Real estate investors eye Vietnam, India as China growth slows

A new landscape of opportunity is emerging across the region’s real estate markets, according to industry experts.
Real estate investors eye Vietnam, India as China growth slows

Driven by unique demographic shifts, evolving trade relationships, and distinct economic cycles, savvy institutional investors are eyeing a diverse range of real estate sectors in Asia that are poised for significant growth.

Within China, the world’s second largest economy, growth may have slowed down — but there are still opportunities for investors who are able to adopt a more nuanced perspective, according to Louise Kavanagh, chief investment officer and head of Asia Pacific for real estate at Nuveen.

“The slowdown in China is partly self-induced, oriented away from over-reliance on trade and investments into domestic consumption,” Kavanagh told AsianInvestor.

“There are Chinese cities that are still growing at a healthy clip and hence, it is important to consider the nature and drivers of growth more holistically, in particular Chinese cities that are driven by strong demographics,” she said.


Beyond the wider opportunity set available across Chinese cities, there are other emerging economies such as India and Vietnam that also show strong economic promise, in terms of strong trend growth backed by population and productivity that can in turn translate into rising real estate demand.

Louise Kavanagh

Vietnam’s youthful population and well-regarded early education system, for instance — the literacy rate is over 97% — will boost rising productivity in the rapidly rising services economy and underscore long-term economic growth, according to Kavanagh.

“Manufacturing offshoring into Vietnam due to regional geopolitics and cheaper total factor costs will also boost growth and demand for real estate across the different sectors over the next five to 10 years,” she said.

In 1985, industry made up only 26.2% of Vietnam's GDP. Today, it has risen to more than 45%.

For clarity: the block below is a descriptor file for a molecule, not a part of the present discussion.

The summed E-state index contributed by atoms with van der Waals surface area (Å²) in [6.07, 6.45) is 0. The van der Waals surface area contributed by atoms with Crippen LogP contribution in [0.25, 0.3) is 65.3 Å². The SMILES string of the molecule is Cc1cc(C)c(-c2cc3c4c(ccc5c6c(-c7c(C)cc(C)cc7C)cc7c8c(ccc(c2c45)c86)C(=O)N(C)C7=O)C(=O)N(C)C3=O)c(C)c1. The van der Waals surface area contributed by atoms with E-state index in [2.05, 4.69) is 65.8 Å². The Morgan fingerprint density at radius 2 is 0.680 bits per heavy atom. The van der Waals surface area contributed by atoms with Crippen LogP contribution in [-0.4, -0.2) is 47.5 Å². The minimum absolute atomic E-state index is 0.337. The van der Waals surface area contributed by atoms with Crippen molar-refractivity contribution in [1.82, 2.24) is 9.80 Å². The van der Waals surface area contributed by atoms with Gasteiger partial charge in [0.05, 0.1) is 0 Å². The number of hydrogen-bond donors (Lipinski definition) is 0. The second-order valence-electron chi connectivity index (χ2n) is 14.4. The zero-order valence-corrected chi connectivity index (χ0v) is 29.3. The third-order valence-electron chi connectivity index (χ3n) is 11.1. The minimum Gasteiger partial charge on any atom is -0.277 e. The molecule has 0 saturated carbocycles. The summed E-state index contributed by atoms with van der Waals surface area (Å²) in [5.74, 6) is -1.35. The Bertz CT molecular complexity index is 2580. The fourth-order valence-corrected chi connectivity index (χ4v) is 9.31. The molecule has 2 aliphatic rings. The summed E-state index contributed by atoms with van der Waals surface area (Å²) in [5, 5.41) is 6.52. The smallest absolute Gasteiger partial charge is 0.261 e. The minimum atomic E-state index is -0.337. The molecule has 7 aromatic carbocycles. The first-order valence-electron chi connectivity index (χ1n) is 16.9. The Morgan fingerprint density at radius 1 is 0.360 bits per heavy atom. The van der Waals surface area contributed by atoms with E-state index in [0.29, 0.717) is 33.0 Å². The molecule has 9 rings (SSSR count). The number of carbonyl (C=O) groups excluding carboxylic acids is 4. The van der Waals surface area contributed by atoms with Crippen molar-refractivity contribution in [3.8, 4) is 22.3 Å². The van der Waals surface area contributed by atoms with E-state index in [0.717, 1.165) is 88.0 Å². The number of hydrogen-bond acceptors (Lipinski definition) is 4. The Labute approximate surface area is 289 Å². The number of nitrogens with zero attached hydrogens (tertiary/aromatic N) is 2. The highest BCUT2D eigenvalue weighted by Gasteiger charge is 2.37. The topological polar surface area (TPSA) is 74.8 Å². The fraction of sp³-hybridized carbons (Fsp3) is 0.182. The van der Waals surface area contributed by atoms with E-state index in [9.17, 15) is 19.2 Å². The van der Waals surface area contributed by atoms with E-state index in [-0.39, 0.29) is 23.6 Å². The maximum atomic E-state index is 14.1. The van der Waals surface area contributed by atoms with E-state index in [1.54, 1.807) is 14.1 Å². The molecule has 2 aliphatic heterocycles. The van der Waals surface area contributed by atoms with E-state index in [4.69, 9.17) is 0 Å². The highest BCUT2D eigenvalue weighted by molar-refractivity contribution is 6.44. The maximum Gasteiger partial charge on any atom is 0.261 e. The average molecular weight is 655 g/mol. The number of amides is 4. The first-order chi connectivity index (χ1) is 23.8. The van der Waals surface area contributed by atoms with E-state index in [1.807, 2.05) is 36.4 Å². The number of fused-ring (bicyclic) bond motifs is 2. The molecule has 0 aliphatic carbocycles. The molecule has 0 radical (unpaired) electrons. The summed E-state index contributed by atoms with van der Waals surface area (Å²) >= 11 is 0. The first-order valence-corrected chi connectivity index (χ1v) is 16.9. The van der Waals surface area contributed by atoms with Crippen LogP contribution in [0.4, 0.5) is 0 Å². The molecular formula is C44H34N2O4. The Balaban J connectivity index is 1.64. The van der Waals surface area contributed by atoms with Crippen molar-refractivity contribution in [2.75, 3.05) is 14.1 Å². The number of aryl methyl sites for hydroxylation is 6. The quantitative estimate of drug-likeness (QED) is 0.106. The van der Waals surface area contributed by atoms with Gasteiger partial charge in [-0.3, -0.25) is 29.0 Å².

“Urbanisation also helps to improve basic services, which increase people's standards of living. Access to electricity grew from 14% of total households with electricity in 1993, to above 96% today,” she said.  

All said, improvements in Vietnam’s economic and social services have propped up the longer term prospects for the country and the need and demand for real estate.

In a similar vein, India, as the second most populous country in the world after China and the seventh largest economy globally, carries strong promise. 

“It is estimated that by 2030, India will become the third biggest consumer market in the world, as an estimated 25% of new entrants to the labour force are estimated to be Indians. And 10 of the fastest growing cities in the world are in India,” said Kavanagh.


The markets of Asia are becoming more interconnected with each other, and less reliant on trade with Western developed economies like the US and Europe.

Tim Jowett

This trend of increased intra-Asian trade and economic integration is one that Tim Jowett, managing director and head of research for Asia at Hines, expects to continue over the next decade.

“However, those economic linkages will become more complex and varied on a country-by-country basis,” Jowett told AsianInvestor.

Trade relationships are clearly broadening beyond China, with a more complex web of trade relationships forming, he said.

“There is evident reshoring and nearshoring activity, perhaps most notably in Japan, where real manufacturing costs remain low in a global context,” said Jowett.

“Japanese and South Korean capital has been investing in ASEAN’s growth markets for many years, but the scale is growing rapidly, and this investment is becoming more and more evident within India.”

China remains an important market, but its exports are increasingly staying within Asia rather than going to Western countries. International companies serving the China market may set up regional hubs in other Asian locations, according to Jowett.

These trends have multiple implications for real estate demand, particularly in the office, warehouse, and logistics sectors.

“As examples, in the warehouse and logistics sector we see Japan and Vietnam as beneficiaries, while Singapore is a beneficiary in the office sector.”

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